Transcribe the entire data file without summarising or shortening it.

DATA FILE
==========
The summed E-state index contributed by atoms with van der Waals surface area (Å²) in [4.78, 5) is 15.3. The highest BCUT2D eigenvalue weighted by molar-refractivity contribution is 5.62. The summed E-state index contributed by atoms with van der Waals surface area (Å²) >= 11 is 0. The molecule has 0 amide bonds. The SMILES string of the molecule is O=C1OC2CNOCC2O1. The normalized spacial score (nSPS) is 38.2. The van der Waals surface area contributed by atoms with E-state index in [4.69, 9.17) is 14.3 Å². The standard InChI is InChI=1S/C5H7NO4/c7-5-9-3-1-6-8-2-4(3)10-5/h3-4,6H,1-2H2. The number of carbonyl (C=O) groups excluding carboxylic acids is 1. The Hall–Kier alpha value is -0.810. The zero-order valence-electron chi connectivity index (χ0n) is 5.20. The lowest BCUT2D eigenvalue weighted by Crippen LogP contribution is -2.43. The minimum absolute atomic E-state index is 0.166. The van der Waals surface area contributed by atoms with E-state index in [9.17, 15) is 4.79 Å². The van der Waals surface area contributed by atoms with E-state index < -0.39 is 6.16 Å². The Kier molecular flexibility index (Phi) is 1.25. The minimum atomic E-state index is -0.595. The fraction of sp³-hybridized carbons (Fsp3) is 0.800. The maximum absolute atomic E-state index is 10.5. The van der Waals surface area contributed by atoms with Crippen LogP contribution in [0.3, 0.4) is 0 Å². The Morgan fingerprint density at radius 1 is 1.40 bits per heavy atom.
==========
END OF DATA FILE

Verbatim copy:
The summed E-state index contributed by atoms with van der Waals surface area (Å²) in [4.78, 5) is 15.3. The highest BCUT2D eigenvalue weighted by molar-refractivity contribution is 5.62. The summed E-state index contributed by atoms with van der Waals surface area (Å²) >= 11 is 0. The molecule has 0 amide bonds. The SMILES string of the molecule is O=C1OC2CNOCC2O1. The normalized spacial score (nSPS) is 38.2. The van der Waals surface area contributed by atoms with E-state index in [4.69, 9.17) is 14.3 Å². The standard InChI is InChI=1S/C5H7NO4/c7-5-9-3-1-6-8-2-4(3)10-5/h3-4,6H,1-2H2. The number of carbonyl (C=O) groups excluding carboxylic acids is 1. The Hall–Kier alpha value is -0.810. The zero-order valence-electron chi connectivity index (χ0n) is 5.20. The lowest BCUT2D eigenvalue weighted by Crippen LogP contribution is -2.43. The minimum absolute atomic E-state index is 0.166. The van der Waals surface area contributed by atoms with E-state index in [9.17, 15) is 4.79 Å². The van der Waals surface area contributed by atoms with E-state index < -0.39 is 6.16 Å². The Kier molecular flexibility index (Phi) is 1.25. The minimum atomic E-state index is -0.595. The fraction of sp³-hybridized carbons (Fsp3) is 0.800. The maximum absolute atomic E-state index is 10.5. The van der Waals surface area contributed by atoms with Crippen LogP contribution in [0.3, 0.4) is 0 Å². The Morgan fingerprint density at radius 1 is 1.40 bits per heavy atom.